A bold plan to cover the world with high-speed satellite internet may not be as crazy as it sounds and may be a license to print money, according to one of the leading experts in Internet networking.
Low-latency routing in space, in which a swarm of satellites in low-Earth orbit passes through the super-fast wireless internet, seems more effort and expense than it's worth. But the idea has been heavily explored by Silicon Valley in recent years – and one man in particular wants to make it a reality. And now you know him well.
He is the controversial billionaire Elon Musk, whose private rocket company SpaceX wants to build a constellation of communication satellites as part of a project dubbed Starlink.
The company was approved Friday by the Federal Communications Commission (FCC) to send another 7518 satellites into space as part of the ambitious plan, in addition to the 4,400 already approved.
The main components of such a project were made before, but certainly not to the extent that SpaceX would need Starlink to succeed.
Professor Mark Handley, from the Department of Computer Science at University College London, is a specialist in network topology and recently decided to create a simulation of how Starlink could work.
"The devil is in the details, and SpaceX seems to be pushing the boundaries of what has been done before on multiple fronts simultaneously," he told news.com.au. But he thinks the project is feasible.
Prof. Handley bent over the company's FCC submissions to get a rough idea of what SpaceX hopes to do. Interestingly, the company is likely to use lasers instead of radio waves to fire messages between satellites since it has not requested any radio spectrum for satellite-satellite communication.
"Basically, we infer this by the omission of any radio frequencies for communication between satellites, and the discussion of certain components of optical communications that can survive re-entry," said Prof. Handley. "This was later confirmed in additional FCC communications, but we still do not know exactly how they plan to use laser links to connect the satellites."
The video below shows how it can be. The Prof. Handley said he used some educated guesses and basic physics to "fill in the gaps" of what could be possible for SpaceX.
THE GREAT GUN OF ELON
SpaceX has some of the most advanced rocket technologies in the world and its pioneering reusable rockets will be crucial to the Starlink plan. The rocket system allows boosters, which are usually discarded after a single use, to land safely on land and be reused for other launches.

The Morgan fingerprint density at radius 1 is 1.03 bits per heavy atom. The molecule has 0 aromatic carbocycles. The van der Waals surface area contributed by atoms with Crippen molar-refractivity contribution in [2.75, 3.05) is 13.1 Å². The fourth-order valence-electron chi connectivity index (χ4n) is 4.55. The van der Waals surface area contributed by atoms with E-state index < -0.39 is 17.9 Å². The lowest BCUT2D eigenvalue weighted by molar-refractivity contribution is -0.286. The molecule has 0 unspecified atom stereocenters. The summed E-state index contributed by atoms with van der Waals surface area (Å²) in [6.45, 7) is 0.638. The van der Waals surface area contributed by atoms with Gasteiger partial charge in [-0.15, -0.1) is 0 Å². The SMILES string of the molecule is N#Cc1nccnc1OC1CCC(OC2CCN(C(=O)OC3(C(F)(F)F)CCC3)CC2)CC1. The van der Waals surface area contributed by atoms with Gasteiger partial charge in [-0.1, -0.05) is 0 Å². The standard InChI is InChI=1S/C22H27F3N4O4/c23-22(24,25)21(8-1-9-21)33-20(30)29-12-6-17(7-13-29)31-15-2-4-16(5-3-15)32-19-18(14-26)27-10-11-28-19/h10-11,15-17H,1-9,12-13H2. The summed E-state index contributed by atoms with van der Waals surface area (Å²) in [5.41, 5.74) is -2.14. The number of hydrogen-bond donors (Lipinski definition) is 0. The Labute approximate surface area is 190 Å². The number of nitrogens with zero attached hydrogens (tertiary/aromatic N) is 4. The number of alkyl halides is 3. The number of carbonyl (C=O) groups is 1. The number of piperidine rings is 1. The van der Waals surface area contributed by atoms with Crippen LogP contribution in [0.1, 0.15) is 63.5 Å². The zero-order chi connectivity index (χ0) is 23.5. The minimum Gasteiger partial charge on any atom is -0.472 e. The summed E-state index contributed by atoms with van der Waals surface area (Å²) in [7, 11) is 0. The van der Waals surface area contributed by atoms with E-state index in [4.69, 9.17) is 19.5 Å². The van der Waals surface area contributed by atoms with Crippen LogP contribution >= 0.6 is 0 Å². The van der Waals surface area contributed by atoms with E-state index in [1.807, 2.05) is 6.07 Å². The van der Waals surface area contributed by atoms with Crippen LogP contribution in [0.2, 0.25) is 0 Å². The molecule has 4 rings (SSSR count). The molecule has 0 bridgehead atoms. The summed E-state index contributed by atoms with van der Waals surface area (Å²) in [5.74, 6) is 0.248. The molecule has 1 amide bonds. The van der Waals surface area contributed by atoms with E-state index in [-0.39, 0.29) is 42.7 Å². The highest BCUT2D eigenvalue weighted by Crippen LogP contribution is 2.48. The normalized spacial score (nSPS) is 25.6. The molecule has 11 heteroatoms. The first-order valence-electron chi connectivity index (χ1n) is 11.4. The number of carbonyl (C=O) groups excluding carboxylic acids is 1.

"Without that, it's hard to see how that would have been feasible," Handley said. "It's important to understand that they are not just building once. Satellites only have a life span of five to seven years, so they need to launch an average of two satellites per day, continuously.
"They can get 25 to 30 satellites on a rocket, and considerably more if their next-generation BFR rocket works, so it's not as crazy as it sounds."
Of course, SpaceX, which works closely with NASA, has the support of the US government.
"I'm excited to see what these services can promise and what these proposed constellations have to offer," said FCC President Ajit Pai on Friday after SpaceX was granted approval to launch more satellites provided it your plan.
A LICENSE TO PRINT MONEY
In addition to providing the internet to virtually every corner of the world, such a network offers a great deal of benefit – it has the potential to significantly reduce the latency of long-distance communications. That's because free-space lasers communicate at the speed of light in the vacuum, which is faster than the speed of light through the glass, such as that used in fiber optic ground cables.
And according to Prof. Handley, there lies the potential genius.
He believes that something like Starlink could be extremely attractive to high frequency traders at major banks who may be willing to fork out a speed advantage when it comes to trading based on algorithms in the stock market and the stock exchanges.
It may sound like a foreign concept, but being able to reduce milliseconds to their latency can translate into a lot of money for these companies, who are looking for an advantage to be able to respond to the market faster than others.
Michael Lewis's book of 2014 Flash Boys has chronicled the rise of the high-frequency negotiations and begins by describing a $ 300 million Spread Networks project – building a 1331-kilometer cable that directly cuts mountains and rivers from Chicago to New Jersey – with the sole purpose of reducing time for data from 17 to 13 milliseconds.
Theoretically, SpaceX could charge high premiums to access its super-fast Starlink network.
"I think it's the low latency benefit that will generate the most money, and its use by the financial industry is likely to pay off many of the bills," Handley said.
"I think the social benefits of connecting remote places will be huge, and they will contribute revenue, but if it were just to connect to remote locations, I do not think Starlink could pay for itself."
Prof. Handley was in the US this week presenting his research paper and working on Starlink's simulation at a conference in Seattle.
"Perhaps surprisingly, not many network researchers know about Starlink's plans," he said.
"This is not just the existing Internet in space – the rapidly changing nature of satellite routes puts all sorts of interesting networking research issues, and will no doubt keep us busy with network researchers for many years."
Ultimately, he thinks such a network is inevitable. But if SpaceX is able to do that in the next few years, it still is not known.
Like everything Musk has done lately, there will be no shortage of people watching.